I was driving down a highway in Oregon last week when I caught sight of a face on a distant billboard.
The face grew larger as the car sped forward. It was a familiar face, with a familiar furrowed brow, a familiar gleam in the eye, a tender but somehow sorrowful smile I'd seen before.
I was startled. It felt like a visitation. I felt that I'd conjured this man's face out of a desire to know him before he dies, this man who has been in my head every day for weeks.
Then, zoom, Nelson Mandela was behind me.
I didn't know who put Mandela on the billboard next to I-5, or when or why, but it made me feel someone had burrowed inside my brain, inside our collective brain, someone who knows how much Mandela, in what may be his final days, has invaded the minds of so many people.
Hero is a word we toss around as loosely as confetti, so I won't use it for Mandela. But it's not a stretch to say that he is, justifiably, the most respected public figure alive today.
The fact that he may not be alive much longer makes connecting with his life feel urgent.
Shortly after Mandela went into the hospital in June, I began reading his autobiography, "Long Walk to Freedom."
I get up every morning and sit with the book, over coffee, the way some people might get up every day and meditate. I've been reading slowly, superstitiously, as if to read fast might hasten his departure.
An e-version of the book offers this synopsis: "Mandela challenges status quo. Mandela is jailed for it. Mandela is released after 27 years and becomes President!"
The full story, of course, is darker, but even then it's so astonishing that it has the feel of fairy tale.
"Long Walk to Freedom" begins with a boy born into a South African village. The boy runs in the fields and swims in the streams near his mother's hut. Lucky enough to get an education, the boy turns into a handsome, dapper man who goes to the big city, and there, in the humiliations of a racially segregated society, becomes a revolutionary.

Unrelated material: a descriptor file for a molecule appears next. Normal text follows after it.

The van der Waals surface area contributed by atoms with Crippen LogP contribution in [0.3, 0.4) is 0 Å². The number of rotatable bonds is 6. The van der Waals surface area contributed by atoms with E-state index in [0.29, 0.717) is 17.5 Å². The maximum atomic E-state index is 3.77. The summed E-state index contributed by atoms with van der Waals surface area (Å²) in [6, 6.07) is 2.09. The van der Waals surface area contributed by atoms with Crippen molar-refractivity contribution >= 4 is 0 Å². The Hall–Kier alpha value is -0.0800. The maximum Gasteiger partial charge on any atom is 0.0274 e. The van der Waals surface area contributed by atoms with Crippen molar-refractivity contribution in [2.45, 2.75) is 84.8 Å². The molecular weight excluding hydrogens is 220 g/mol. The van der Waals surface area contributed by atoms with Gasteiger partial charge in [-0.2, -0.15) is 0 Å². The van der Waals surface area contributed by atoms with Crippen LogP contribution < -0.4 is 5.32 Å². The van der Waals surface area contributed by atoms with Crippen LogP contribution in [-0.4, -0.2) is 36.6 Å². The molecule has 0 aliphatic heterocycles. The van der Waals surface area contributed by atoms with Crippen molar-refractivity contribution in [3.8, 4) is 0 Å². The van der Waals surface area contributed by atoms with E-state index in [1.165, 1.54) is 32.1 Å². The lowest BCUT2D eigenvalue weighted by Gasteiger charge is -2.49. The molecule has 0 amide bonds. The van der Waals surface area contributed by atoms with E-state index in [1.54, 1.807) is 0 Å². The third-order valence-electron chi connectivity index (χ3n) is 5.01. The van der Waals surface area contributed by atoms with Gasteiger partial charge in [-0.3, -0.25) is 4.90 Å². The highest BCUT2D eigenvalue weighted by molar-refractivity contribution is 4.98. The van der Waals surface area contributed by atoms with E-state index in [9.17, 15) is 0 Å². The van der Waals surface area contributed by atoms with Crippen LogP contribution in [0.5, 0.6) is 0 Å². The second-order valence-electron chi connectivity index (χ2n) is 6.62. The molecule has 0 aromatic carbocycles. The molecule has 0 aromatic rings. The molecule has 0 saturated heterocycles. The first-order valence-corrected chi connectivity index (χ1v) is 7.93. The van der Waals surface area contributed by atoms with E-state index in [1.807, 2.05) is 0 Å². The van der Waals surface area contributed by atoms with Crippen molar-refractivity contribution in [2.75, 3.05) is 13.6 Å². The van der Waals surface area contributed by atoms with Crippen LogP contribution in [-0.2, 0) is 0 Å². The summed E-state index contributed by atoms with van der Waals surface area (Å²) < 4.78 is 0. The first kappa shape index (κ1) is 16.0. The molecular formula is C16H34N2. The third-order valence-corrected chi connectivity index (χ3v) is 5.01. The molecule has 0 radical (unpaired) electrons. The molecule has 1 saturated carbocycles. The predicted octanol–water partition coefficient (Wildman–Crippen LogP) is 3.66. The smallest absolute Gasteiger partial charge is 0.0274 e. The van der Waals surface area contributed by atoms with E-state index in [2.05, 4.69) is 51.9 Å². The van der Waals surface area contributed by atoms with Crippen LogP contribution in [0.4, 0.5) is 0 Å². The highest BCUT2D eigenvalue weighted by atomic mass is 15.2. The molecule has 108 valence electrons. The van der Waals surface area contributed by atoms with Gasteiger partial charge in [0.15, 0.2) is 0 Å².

When pacifist tactics fail to rid his country of its vicious racist policies, he advocates violence. When he goes on trial for advocating violence, he sits in court and, contrary to the advice of friends, says he is willing to die for his beliefs.
He doesn't die. He merely suffers.
Like the other black Africans in prison, he is forced to wear shorts because black Africans are considered boys. He is tossed into isolation. He digs rock for years in the lime quarry. He marks the days on the walls of his cell. He learns the language of his jailers so that he can understand them.
And when he walks out of prison after 27 years, he forgives.
"It was during those long and lonely years that my hunger for the freedom of my own people became a hunger for the freedom of all people, white and black," he writes in his book. "I knew as well as I knew anything that the oppressor must be liberated just as surely as the oppressed."
In the past few weeks, the spectacle around Mandela has not been as uplifting as that tale. Politicians have angled for final photo ops. His family is feuding over the bodies of his deceased children. Amid claims that he is in a vegetative state, some relatives insist he is "improving."
It's uncomfortable to watch, but it's also a reminder that he is just a man. An old man.
He is not a saint. He is not, despite all the quotable quotes out there on the Internet that reduce him to a grandfatherly version of Dr. Phil, a self-help guru.
He is simply a man, one who carries the 20th century and one of its greatest, unfinished struggles in him, whose life shows us how one person, working with other people, can help shift the world.
Mandela's 95th birthday is Thursday. I have 100 pages left of "Long Walk to Freedom." I'm reluctant to finish it, because finishing will feel like goodbye.
That sounds corny, but one of Mandela's gifts is to make so many people feel connected to his life and consequently to the things he has preached and lived and fought for.
Equality. Forgiveness. Understanding. Tenacity. Learning. The power of time.
Thank you, Mr. Mandela.